Just thought I’d chime in here and give my experience…for what its worth. :) We bought our first house, then when the housing market slumped we decided that it was the time to buy a house in a better school district. We planned on renting our first house. We did everything ‘right,’ credit checks, called previous landlords, etc.. Everything checked out great. We even had known them long ago from church. Well, long story short, they DESTROYED the house, leaving us with thousands and thousands of dollars worth of damage. It was so bad that potential new renters would walk in, turn around and walk out. It took us 6 months and hundreds of hours to get the house back into shape. All the while, we paid two mortgages. It was a trial for sure. Renting can work out well, but it can also go terribly wrong and leave you with a huge amount of expenses. Townships can also have costly requirements for rentals, like all new paint with each tenet, cleaning rugs, etc. which add up. We ended up selling our house and would never do it again. If you are able to get property CHEAP and are renting for much more than your mortgage, and don’t mind spending lots of time potentially, it can work out. Its just a lot more complicated than it seems on the surface. (You may already know all this…I just don’t want to see anyone go through the same things we did, fortunately we had a $$ cushion.)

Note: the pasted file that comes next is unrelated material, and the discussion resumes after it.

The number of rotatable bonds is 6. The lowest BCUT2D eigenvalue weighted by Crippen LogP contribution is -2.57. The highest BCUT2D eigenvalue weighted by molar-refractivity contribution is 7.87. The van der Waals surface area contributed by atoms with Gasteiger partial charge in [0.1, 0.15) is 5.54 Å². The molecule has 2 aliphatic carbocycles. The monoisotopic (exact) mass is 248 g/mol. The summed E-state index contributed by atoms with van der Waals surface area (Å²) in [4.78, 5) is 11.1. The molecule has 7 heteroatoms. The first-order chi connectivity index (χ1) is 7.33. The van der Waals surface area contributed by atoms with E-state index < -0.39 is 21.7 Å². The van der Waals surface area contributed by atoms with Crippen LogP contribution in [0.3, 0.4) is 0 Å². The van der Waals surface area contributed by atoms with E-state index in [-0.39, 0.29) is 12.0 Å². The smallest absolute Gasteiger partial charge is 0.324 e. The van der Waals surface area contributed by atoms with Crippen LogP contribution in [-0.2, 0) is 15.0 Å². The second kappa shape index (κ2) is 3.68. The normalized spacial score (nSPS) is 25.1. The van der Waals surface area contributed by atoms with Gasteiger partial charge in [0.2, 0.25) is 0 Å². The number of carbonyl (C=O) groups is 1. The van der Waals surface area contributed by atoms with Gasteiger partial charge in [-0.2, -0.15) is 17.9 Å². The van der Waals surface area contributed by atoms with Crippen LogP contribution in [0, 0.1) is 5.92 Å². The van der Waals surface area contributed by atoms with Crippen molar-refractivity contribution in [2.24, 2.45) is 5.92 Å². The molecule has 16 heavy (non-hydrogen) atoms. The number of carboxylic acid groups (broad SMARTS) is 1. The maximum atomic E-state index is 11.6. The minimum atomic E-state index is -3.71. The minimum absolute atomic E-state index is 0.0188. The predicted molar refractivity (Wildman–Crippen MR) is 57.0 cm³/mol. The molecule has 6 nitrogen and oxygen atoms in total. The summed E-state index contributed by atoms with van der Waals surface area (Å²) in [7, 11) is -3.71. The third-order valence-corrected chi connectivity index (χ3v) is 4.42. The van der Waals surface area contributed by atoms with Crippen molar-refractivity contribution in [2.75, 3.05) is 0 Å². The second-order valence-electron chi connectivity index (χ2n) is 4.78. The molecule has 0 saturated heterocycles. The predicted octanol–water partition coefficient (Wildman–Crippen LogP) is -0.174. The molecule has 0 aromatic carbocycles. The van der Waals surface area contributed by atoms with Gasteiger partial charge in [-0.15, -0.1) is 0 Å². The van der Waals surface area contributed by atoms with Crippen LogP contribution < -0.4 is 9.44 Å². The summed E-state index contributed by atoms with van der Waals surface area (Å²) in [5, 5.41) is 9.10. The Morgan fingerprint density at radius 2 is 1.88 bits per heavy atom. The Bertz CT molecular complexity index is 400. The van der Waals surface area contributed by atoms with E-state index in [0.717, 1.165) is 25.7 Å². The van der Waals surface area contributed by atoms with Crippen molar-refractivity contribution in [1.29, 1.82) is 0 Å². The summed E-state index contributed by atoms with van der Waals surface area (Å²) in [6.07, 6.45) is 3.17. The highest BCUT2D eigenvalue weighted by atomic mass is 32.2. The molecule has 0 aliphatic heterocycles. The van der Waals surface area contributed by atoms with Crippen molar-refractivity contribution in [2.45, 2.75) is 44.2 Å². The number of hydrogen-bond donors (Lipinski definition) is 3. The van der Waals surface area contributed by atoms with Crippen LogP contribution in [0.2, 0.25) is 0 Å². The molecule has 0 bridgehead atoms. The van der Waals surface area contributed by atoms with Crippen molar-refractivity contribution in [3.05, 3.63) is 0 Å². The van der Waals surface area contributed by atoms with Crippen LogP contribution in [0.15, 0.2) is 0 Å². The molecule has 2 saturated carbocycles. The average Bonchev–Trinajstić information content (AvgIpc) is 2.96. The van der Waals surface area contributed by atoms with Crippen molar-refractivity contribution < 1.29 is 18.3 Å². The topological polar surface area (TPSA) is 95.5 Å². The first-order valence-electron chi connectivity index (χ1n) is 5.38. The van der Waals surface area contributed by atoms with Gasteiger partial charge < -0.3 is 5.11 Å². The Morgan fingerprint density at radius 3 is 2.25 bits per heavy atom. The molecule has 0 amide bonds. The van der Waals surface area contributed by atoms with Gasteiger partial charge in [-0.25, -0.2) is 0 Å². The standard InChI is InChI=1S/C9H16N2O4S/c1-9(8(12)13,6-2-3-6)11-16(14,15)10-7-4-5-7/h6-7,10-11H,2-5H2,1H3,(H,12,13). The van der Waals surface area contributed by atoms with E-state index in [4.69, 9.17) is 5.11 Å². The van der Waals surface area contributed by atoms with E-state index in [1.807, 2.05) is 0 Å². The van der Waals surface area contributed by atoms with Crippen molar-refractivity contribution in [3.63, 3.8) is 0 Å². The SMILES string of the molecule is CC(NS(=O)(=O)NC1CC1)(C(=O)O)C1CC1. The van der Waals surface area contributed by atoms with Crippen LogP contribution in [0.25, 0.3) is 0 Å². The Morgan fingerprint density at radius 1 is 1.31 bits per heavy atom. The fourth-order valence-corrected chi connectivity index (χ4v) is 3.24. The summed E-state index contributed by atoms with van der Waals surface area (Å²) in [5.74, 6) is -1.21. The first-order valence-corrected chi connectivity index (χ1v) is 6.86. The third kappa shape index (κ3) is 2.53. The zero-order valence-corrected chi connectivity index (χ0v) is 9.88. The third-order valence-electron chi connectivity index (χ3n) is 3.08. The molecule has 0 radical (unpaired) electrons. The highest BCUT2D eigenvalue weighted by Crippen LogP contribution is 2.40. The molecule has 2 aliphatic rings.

• Courtney says

          We had the same experience owning rental property – it was a nightmare! Like Meg, we made sure to do a thorough check on renters beforehand. Despite this, we still ended up having to chase after the rent checks every month, with some renters falling several months behind (although they had good jobs and income). Not to mention all the damage that was done to our property. Being a landlord was a huge headache and it was such a relief to get rid of our rental property.

          If you are thinking of buying rental property, be sure to research local laws first. Where we live, it is very difficult to evict someone, even if they are way behind on rent.

      • Caroline says

        =) Thank you for your kind words… We had renters… they moved out on the 1st… We were renting to them for half of our mortgage.. they were friends… they were doing us a favor and we were giving them low (comparable to an apartment) rent. We are now wading through rental applications… people with credit scores of 200 are applying! eeks. We cannot get a high enough rent to cover the mortgage… and we really cannot afford to fix up anything that renters destroy… it seems so silly for us to be losing money every month so someone else can rent! ah well…